The Art of Being Free
Poulos, James Gregory
In his “new political science…for a world itself quite new,” Alexis de Tocqueville wagers that sociology and political theology can reveal a grounded path forward for democratic peoples. While political democracy has discernible qualities, and human nature exerts continued force, it is the character of democratic life that defines the character of the individuals and groups that constitute democratic peoples. Tocqueville sets out to show that human anthropology, under the unique pressures of democratic life, manifests as a spiritual restlessness and disquiet. The risk this poses to political democracy and felicitous order among democratic peoples is that what begins as restlessness and disquiet becomes a deeper malaise wherein the only possible spiritual equilibrium is a sort of deliberate paralysis or self-enclosure. While soberminded, Tocqueville's analysis indicates that democratic peoples can bear far more strain in avoiding deep malaise than it may at first appear. Freedom from that consuming burden is an art that, however difficult, may be learned and sustained through experience. This central contention is tested and compared against two types of alternate theorizing: first, from fellow nineteenth-century philosophers of democratic life (Nietzsche and Emerson); second, from later twentieth-century sociologists of democratic malaise (Lasch and Rieff). The conclusion of this inquiry suggests that, although Tocqueville's contention remains strongly argued, the risk identified in the nineteenth- and twentieth-century alternate, that of an individual and collective loss of nerve, has grown to a point Tocqueville might worry is a mistake there is no longer adequate time to correct painlessly.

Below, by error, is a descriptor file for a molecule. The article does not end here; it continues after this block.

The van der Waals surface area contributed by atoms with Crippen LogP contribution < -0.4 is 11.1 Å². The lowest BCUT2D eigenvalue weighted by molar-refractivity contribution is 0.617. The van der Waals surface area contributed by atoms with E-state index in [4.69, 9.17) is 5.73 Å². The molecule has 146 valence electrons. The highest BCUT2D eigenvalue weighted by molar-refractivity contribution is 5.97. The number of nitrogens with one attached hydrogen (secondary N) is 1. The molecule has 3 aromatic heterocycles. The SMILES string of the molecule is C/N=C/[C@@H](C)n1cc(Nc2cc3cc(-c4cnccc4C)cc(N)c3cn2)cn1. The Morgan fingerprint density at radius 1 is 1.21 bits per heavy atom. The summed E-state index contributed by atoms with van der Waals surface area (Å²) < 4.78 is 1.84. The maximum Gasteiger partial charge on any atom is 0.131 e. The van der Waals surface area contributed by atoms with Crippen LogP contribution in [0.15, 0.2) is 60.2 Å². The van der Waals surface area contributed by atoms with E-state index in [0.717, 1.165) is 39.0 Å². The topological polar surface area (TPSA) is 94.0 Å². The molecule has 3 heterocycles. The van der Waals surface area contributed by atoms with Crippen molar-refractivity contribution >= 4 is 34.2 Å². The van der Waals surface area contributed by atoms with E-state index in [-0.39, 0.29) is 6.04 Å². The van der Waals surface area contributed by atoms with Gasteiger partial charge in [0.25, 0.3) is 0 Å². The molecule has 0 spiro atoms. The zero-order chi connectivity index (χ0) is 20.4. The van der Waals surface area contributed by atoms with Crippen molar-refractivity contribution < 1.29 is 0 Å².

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Stablein, Lee (Georgetown University, 2013)I will argue that there is an incongruity between God's description of man's free will in his Book 3 speech, and the exercise of that freedom in the subsequent poetry. This incongruity is the result of the difference between ...